NEW YORK — U.S. stocks climbed Monday, with the Standard & Poor’s 500 index posting a fifth quarterly gain, as Federal Reserve Chair Janet Yellen signaled continued monetary support and tensions appeared to ease in Ukraine.

NEW YORK — U.S. stocks climbed Monday, with the Standard & Poor’s 500 index posting a fifth quarterly gain, as Federal Reserve Chair Janet Yellen signaled continued monetary support and tensions appeared to ease in Ukraine.


Investors bought stocks that fell the most last week, with gauges of biotechnology and small-cap shares jumping at least 1.8 percent. Edwards Lifesciences rose 4.2 percent and Biogen Idec advanced 4 percent. Micron Technology surged 8 percent as the Nasdaq composite index rallied. Microsoft rose 1.7 percent after the chief executive officer named three top executives to lead some of the company’s businesses, adding to a series of management moves at the world’s largest software maker.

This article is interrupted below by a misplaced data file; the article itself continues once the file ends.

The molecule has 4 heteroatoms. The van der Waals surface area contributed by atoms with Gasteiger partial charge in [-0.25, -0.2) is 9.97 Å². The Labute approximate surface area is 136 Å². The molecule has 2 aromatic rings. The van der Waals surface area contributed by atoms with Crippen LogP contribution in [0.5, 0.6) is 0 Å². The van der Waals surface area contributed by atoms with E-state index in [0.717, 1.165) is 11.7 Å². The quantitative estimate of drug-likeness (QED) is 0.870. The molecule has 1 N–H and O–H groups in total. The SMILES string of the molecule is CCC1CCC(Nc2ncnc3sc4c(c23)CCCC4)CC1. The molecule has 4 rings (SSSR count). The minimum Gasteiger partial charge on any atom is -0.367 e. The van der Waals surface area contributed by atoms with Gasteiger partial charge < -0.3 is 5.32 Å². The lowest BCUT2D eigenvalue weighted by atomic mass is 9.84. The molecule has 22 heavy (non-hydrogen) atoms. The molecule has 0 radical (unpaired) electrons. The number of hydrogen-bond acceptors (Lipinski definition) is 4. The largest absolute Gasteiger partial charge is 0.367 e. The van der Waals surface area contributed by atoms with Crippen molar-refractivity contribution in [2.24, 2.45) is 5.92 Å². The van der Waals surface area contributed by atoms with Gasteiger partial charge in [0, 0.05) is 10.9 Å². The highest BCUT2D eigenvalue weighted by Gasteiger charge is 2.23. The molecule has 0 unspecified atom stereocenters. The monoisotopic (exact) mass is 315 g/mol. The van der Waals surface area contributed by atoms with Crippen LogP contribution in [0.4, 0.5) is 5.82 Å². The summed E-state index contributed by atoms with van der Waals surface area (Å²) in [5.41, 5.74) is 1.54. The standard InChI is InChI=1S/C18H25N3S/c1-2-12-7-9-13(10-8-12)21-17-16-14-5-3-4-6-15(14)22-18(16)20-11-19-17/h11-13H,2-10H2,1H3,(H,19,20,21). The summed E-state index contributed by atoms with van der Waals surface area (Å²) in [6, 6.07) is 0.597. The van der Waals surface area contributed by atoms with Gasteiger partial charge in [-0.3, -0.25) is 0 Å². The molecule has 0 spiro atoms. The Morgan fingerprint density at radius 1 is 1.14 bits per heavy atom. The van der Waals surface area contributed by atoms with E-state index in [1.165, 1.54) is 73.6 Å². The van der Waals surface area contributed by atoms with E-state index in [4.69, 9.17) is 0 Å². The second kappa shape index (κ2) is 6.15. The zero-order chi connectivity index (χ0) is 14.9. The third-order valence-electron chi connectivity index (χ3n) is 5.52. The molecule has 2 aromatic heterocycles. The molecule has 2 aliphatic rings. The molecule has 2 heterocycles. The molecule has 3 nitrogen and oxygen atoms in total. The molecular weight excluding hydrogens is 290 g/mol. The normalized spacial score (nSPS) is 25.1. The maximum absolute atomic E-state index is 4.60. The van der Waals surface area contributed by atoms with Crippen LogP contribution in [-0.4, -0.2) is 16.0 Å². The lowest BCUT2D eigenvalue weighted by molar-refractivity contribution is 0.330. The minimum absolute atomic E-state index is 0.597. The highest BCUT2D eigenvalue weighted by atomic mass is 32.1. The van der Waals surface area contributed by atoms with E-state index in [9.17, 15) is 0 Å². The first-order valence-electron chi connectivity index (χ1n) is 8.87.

The S&P 500 rose 0.8 percent to 1,872.34. The gauge rose 0.7 percent in March to cap a 1.3 percent gain in the quarter, the longest streak since 2007. The Dow Jones industrial average rose 134.60 points, or 0.8 percent, to 16,457.66, sealing a second month of gains. The Nasdaq Composite index of technology stocks jumped 1 percent, erasing its loss for the year.


The S&P 500 fell 0.5 percent last week, as investors sold the bull market’s biggest winners to lock in gains as they assess how much of the recent economic weakness is weather- related and if the situation in Ukraine will worsen.


That trend reversed itself Monday, with the Russell 2000 index jumping 1.9 percent to erase a loss for the quarter after the gauge of small companies sank 3.5 percent last week. The measure capped a record seventh straight quarterly advance.


The Nasdaq Biotechnology index gained 3 percent, to trim its loss this month to 11 percent, the worst since May 2010. It plunged 7 percent last week after having rallied 79 percent in the 12 months through February.


"The main reason for the rally is the bounceback in the high flyers, which have been kicked in the teeth lately," Matt Maley, an equity strategist with Miller Tabak & Co., said in a phone interview from Boston. "Yellen’s comments were very positive, but the market was already up when she made them. It’s a combination of both."